Focusing on models

Eclipse Juno: The Eclipse Model Focusing Tools Project


This article from Manuel Bork introduces the Eclipse project Model Focusing Tools (MFT) that brings Mylyn’s task-focused interface to the modeling domain.

Originally appearing in the Eclipse Juno issue of JAX Magazine, Manuel Bork discusses the Eclipse Model Focusing Tools project as it heads toward 1.0 in Kepler

Introduction to MFT

Eclipse Mylyn keeps developers in the flow of development by hiding unnecessary and irrelevant information. Modeling takes a different approach: reducing complexity by abstracting the unnecessary detail. Why not combine both approaches? This article introduces the Eclipse project Model Focusing Tools (MFT) that brings Mylyn’s task-focused interface to the modeling domain.

We are overloaded with information. Our day-to-day work consists of navigating through an increasingly complex IDE managing hundreds and thousands of software artifacts. In an average project for example, the Eclipse IDE’s project explorer alone typically contains two or three dozen projects, each consisting of some hundred source code files.

We investigate problems. We debug applications and hunt down bugs, until the relevant piece of source code is found – and then the telephone rings. Or the next meeting starts. Or a co-worker enters the room with a bunch of questions.

Keeping Information Overload low and counteracting Context Loss when switching tasks is Mylyn’s strength. It keeps developers focused on the task at hand by filtering what’s not important right now. Mylyn introduces the task as a first-class citizen into the IDE and learns about a task’s context by keeping track of all user interaction. Modifying source code, opening editors, selecting items in views – Mylyn records it and builds-up an Interaction History, adds it to the active task’s context and combines it with a quantifier (so called degree of interest).

The benefit of this? Views and editors can be filtered on the active task’s context. Irrelevant elements are hidden, interesting ones highlighted. And all this works instantly, by simply activating a task.


We create solutions for complex problems. As computation power increases, the problems that can be addressed become more and more elaborate – this has a big impact on the data software has to deal with, as well as on the software itself and its algorithms. Thinking of the automotive or aerospace industry, modeling is the only feasible solution to managing this complexity.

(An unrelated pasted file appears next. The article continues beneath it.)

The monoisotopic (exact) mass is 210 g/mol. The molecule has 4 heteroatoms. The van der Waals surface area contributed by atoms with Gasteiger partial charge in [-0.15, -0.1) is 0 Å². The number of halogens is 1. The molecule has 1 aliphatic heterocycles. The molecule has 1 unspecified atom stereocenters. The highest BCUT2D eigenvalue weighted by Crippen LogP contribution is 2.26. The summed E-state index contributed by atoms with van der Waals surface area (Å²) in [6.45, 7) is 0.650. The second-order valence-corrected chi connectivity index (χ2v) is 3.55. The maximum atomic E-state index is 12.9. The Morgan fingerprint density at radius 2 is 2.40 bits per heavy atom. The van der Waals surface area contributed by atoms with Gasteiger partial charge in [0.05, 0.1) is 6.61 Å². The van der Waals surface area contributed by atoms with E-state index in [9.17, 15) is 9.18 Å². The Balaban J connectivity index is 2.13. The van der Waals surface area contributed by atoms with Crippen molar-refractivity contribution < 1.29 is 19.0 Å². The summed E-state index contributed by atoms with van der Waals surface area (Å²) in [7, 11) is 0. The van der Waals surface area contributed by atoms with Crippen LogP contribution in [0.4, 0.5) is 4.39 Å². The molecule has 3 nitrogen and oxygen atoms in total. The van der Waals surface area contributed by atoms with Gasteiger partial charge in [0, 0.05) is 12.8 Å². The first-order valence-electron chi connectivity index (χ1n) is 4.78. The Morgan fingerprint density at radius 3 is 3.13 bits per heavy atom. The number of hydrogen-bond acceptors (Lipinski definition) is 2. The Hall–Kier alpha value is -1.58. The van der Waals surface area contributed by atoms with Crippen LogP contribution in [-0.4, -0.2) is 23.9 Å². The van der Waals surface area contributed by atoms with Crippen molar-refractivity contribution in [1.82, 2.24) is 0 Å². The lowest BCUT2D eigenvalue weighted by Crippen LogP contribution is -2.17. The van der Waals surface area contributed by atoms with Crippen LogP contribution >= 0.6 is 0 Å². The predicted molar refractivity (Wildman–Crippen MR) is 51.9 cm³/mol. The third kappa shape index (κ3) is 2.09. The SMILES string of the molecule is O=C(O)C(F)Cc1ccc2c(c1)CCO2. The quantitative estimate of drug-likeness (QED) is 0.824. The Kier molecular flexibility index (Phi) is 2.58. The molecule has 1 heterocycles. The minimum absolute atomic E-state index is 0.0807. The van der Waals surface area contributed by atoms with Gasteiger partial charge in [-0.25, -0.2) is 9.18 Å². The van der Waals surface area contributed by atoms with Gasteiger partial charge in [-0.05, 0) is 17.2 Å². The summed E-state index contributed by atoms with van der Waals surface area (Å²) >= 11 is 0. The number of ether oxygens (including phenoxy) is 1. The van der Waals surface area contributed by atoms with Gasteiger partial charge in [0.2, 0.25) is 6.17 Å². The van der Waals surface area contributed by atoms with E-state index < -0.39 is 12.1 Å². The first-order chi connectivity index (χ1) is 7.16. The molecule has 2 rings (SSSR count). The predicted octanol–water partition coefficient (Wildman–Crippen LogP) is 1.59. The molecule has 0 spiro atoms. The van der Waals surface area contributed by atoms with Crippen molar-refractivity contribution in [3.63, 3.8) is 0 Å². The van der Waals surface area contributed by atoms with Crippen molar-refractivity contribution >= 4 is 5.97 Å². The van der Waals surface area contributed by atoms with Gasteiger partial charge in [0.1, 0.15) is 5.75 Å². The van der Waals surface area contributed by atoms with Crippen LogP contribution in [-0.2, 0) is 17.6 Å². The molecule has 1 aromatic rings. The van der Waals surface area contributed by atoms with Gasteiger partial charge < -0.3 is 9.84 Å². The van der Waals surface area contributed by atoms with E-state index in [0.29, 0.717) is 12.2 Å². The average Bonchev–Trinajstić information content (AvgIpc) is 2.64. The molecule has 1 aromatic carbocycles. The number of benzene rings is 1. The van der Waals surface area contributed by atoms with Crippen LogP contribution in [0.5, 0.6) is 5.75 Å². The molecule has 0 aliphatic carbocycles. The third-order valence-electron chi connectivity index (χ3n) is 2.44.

Eclipse Modeling delivers a rich ecosystem of technologies and tools that help reduce complexity with abstraction. Depending on their level, models serve different purposes. On higher levels, models provide overview and are a tool for communication. Being very informal, models on this abstraction layer often consist of nothing more than some lines and boxes and a few words of descriptive text. Everybody knows these sort of diagrams painted on flip charts or whiteboards. This way teams can easily discuss software architecture and corresponding design decisions. The more formal models become, the more they can be used in automatic tooling. The most famous example is of source code generation, but there are other applications, like interpreting models or automatic model validation. This sort of automatic model processing saves a lot of time and increases software quality.

Models of real life software become large. And the value of a wall-filling class diagram with a thousand classes is dubious at best (unless the goal is to create nerdy wall decorations). Typically, models can be decomposed into many smaller diagrams and views that show different aspects of the whole, somewhat alleviating this problem. For example, the class structure of a software system can be broken down into diagrams showing the data model; one containing the external API, and maybe one or two highlighting some interesting architectural aspects. Still, diagram views can quickly feel overcrowded and maintaining the right view for every occasion can be a tedious task if done manually on an evolving model. This is where Eclipse MFT comes in.

Eclipse Model Focusing Tools (MFT)

The goal of the Eclipse MFT project in a nutshell: bring Mylyn’s task-focused interface to the existing modeling tools. From a user’s perspective, working with model artifacts in a task-focused way should be as easy as it is for Java or XML: capturing a task’s modeling context based on user interaction, focusing modeling views like diagram editors or a model outline view on task-relevant items and easily switching between model-related tasks.

To do this, Mylyn needs to understand the technical aspects of a model: its structural building blocks as well as interactions on it that need to be recorded like selecting, adding or editing elements.

Figure 1 shows a high-level architectural overview of Eclipse MFT. At its core, MFT is built on top of the Mylyn Context project that acts as the foundation of this architecture. It provides the infrastructure for Mylyn’s degree-of-interest model, which gives associating task contexts and interest data with any domain-specific element. On top of this infrastructure, context bridges provide the necessary access and understanding for the different domains. The JDT bridge for example makes Eclipse’s Java tooling accessible to Mylyn by offering support for elements like Java classes, fields, and methods. In the Modeling domain, the elements Mylyn needs to understand are the building blocks of EMF’s metamodel, with the EObject class at its core.

Figure 1: Architecture of the org.eclipse.mylyn.mft project.